This month I have chosen to write something about the Walker family of Lightcliffe, as a preliminary to a Talk which I hope to launch at Square Chapel on 11th March. Here is the tale of the missing Minster (or Parish Church) window.
It may not be commonly realised that the Walker family of Crow Nest had strong connections with Halifax itself. They did, and in the late 18th Century owned a swathe of land along the Hebble valley towards Shay Syke, much of which was later taken over by the railway. They also held other sections of land near Halifax Parish Church.
And, from 1676 to 1809, many of the family were buried in the Parish Church. Most of their tombstones have vanished, but the many family interments within the edifice were recognised by Evan Charles Sutherland-Walker of Crow Nest in 1864, when he paid for a new stained-glass window to be placed in the church in commemoration of his maternal ancestors. Although the attractive brass plaque detailing the donation of this item is still in situ, the window above has apparently disappeared. Why is this?
In 1958 a decision was made by the Parochial Council to rebuild the famous Commonwealth windows on the south side of the chancel, then in a poor state. A decision was also reached to remove two 19th Century stained-glass windows on the same side, towards the east end of the nave, and replace them with two plain Commonwealth windows on the north side, in order to allow more light into the church. The stained-glass was removed to the north side, but the plaques remain, and today we have inscriptions below windows to which they are not related. One of these commemorates the Walker family, and the caption can easily be seen and read today, entirely in Latin. This highlights the family of Crow Nest as significant in Halifax Parish, mentioning the burial links over 130 years. Also included on the plaque are two attractive representations of the Walker family Arms, not apparent elsewhere in the Minster. And there is the family axiom; the motto of Ann Walker’s family was Per ardua virtus, usually translated as Courage Through Difficulty.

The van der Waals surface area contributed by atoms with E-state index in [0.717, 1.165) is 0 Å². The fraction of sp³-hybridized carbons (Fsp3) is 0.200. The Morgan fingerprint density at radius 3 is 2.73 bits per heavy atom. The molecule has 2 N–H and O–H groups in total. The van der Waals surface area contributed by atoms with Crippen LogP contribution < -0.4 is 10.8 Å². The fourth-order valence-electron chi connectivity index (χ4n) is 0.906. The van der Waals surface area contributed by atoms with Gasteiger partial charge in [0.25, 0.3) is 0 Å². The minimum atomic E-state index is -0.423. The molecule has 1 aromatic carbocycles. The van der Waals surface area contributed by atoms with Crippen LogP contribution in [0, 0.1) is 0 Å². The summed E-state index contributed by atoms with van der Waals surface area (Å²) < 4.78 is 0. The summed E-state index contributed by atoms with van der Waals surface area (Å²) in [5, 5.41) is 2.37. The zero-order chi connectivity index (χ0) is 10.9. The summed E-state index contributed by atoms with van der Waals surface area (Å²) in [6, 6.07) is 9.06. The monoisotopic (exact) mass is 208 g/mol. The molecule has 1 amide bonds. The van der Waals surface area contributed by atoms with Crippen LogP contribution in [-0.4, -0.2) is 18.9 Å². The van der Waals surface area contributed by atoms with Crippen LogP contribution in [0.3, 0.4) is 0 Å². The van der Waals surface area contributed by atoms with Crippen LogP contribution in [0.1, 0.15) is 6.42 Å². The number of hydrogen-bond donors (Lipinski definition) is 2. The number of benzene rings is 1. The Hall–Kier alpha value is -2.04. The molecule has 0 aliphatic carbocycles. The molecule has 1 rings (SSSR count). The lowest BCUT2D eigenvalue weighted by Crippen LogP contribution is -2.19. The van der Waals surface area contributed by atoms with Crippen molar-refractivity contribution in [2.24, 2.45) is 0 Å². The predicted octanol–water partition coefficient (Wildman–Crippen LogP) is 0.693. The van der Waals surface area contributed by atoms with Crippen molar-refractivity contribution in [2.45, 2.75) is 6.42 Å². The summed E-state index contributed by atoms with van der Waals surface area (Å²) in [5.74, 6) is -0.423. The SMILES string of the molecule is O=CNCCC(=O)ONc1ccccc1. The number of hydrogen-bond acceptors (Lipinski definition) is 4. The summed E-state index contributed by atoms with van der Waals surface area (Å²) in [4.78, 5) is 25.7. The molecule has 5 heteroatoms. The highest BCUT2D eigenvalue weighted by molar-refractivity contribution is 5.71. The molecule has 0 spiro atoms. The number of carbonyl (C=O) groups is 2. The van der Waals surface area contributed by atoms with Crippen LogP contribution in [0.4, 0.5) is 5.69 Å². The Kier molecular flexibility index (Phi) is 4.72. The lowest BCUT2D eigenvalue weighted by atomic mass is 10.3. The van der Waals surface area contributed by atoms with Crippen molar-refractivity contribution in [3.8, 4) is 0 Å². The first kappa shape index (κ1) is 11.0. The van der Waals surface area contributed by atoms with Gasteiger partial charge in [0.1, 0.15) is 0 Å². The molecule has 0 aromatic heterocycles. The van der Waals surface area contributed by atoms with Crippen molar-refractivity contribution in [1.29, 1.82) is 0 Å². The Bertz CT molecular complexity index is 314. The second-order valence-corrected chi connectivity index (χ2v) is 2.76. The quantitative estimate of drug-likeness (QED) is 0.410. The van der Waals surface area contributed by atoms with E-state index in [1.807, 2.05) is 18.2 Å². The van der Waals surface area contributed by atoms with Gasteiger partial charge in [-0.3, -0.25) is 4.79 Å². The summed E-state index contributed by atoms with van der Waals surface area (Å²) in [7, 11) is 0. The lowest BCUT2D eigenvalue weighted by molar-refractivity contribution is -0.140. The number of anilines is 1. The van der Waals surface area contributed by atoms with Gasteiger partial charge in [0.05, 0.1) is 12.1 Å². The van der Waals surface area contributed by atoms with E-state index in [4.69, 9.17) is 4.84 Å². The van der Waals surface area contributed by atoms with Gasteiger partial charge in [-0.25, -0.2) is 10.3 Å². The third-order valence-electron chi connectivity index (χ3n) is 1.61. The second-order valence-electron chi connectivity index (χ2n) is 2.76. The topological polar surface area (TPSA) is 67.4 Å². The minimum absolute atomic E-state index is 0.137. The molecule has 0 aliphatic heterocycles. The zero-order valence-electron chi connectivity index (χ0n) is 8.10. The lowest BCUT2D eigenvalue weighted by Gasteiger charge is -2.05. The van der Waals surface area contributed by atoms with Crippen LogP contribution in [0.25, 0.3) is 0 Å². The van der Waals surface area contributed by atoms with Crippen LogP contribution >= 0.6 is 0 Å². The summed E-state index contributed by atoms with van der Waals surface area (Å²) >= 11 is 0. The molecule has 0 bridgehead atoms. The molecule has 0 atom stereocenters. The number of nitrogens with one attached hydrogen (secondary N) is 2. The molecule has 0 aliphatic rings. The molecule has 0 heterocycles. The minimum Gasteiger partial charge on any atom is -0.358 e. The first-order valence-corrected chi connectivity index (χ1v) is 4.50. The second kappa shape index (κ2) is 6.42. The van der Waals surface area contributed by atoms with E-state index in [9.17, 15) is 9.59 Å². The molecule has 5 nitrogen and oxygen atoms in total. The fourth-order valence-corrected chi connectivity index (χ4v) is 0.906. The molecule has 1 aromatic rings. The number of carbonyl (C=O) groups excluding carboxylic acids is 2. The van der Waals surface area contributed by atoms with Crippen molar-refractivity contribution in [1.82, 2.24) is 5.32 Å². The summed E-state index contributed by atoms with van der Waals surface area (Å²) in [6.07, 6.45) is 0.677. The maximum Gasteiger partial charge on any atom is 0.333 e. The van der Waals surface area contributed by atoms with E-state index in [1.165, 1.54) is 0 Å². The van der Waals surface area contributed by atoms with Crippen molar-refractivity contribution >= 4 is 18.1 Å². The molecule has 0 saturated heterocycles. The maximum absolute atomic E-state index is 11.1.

Can the ‘missing window’ still be seen? Yes. As mentioned above, it was moved to the north side of the church in 1958, and is now partly hidden by the side of the organ. The window was ordered by Sutherland Walker in 1864 to the design of London stained-glass artist William Warrington, and features Moses anointing Aaron, as described in Leviticus 8 verse 12. Other figures support the two main characters, and three Old Testament texts are displayed on a white scroll below. The quality and style of this window is not regarded as of such high quality as most of the Minster glass.
The first of the Walker family buried was William Walker of Upper Walterclough, Southowram, and of Lower Crow Nest, who died in 1676 aged 84. The last of the family buried in Halifax’s ancient Parish Church was William Walker of Crow Nest, fourth of the name, who died unmarried in 1809. He was the uncle of Ann Walker of Anne Lister fame; and on his death, his younger brother John (Ann’s father), inherited Crow Nest. Until that time, John and family had lived at Cliffe Hill.
There are other relics of the Walkers in Halifax Minster today. For example, there are three brass pew ownership plates mounted – with others – on a board under the tower interior. One of these belonged to William Walker of Crow Nest, and another to his brother John when still at Cliffe Hill. A third plate bears the name of Ann Walker of Cliffe Hill; perhaps more likely to have been that of Aunt Ann (1757-1847) than of Anne Lister’s partner. The later Walkers lie buried at Lightcliffe.
David C Glover